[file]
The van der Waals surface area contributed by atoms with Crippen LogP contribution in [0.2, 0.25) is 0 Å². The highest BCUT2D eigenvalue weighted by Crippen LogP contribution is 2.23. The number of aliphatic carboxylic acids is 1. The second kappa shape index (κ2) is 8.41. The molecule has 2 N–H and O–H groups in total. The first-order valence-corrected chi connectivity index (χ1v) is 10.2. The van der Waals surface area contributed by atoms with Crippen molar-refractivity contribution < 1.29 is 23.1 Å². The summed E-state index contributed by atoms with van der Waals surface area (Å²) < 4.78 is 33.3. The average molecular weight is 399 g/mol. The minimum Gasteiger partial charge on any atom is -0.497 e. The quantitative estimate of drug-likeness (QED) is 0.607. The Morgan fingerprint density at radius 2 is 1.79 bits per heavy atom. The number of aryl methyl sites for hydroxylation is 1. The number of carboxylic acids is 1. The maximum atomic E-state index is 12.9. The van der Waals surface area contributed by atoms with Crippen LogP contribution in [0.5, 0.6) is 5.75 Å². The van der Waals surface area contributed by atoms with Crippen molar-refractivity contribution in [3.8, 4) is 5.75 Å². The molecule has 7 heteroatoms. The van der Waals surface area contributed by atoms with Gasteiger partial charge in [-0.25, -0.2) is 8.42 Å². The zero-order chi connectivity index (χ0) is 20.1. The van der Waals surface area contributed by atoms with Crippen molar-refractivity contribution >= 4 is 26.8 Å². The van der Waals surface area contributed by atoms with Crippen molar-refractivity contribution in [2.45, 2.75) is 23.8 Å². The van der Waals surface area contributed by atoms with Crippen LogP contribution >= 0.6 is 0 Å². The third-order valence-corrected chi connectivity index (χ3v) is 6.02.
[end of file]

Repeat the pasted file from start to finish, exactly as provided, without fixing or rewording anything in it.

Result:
The van der Waals surface area contributed by atoms with Crippen LogP contribution in [0.2, 0.25) is 0 Å². The highest BCUT2D eigenvalue weighted by Crippen LogP contribution is 2.23. The number of aliphatic carboxylic acids is 1. The second kappa shape index (κ2) is 8.41. The molecule has 2 N–H and O–H groups in total. The first-order valence-corrected chi connectivity index (χ1v) is 10.2. The van der Waals surface area contributed by atoms with Crippen molar-refractivity contribution < 1.29 is 23.1 Å². The summed E-state index contributed by atoms with van der Waals surface area (Å²) < 4.78 is 33.3. The average molecular weight is 399 g/mol. The minimum Gasteiger partial charge on any atom is -0.497 e. The quantitative estimate of drug-likeness (QED) is 0.607. The Morgan fingerprint density at radius 2 is 1.79 bits per heavy atom. The number of aryl methyl sites for hydroxylation is 1. The number of carboxylic acids is 1. The maximum atomic E-state index is 12.9. The van der Waals surface area contributed by atoms with Crippen LogP contribution in [0.5, 0.6) is 5.75 Å². The van der Waals surface area contributed by atoms with Crippen molar-refractivity contribution in [3.8, 4) is 5.75 Å². The molecule has 7 heteroatoms. The van der Waals surface area contributed by atoms with Gasteiger partial charge in [-0.25, -0.2) is 8.42 Å². The zero-order chi connectivity index (χ0) is 20.1. The van der Waals surface area contributed by atoms with Crippen molar-refractivity contribution >= 4 is 26.8 Å². The van der Waals surface area contributed by atoms with Crippen molar-refractivity contribution in [2.45, 2.75) is 23.8 Å². The van der Waals surface area contributed by atoms with Crippen LogP contribution >= 0.6 is 0 Å². The third-order valence-corrected chi connectivity index (χ3v) is 6.02.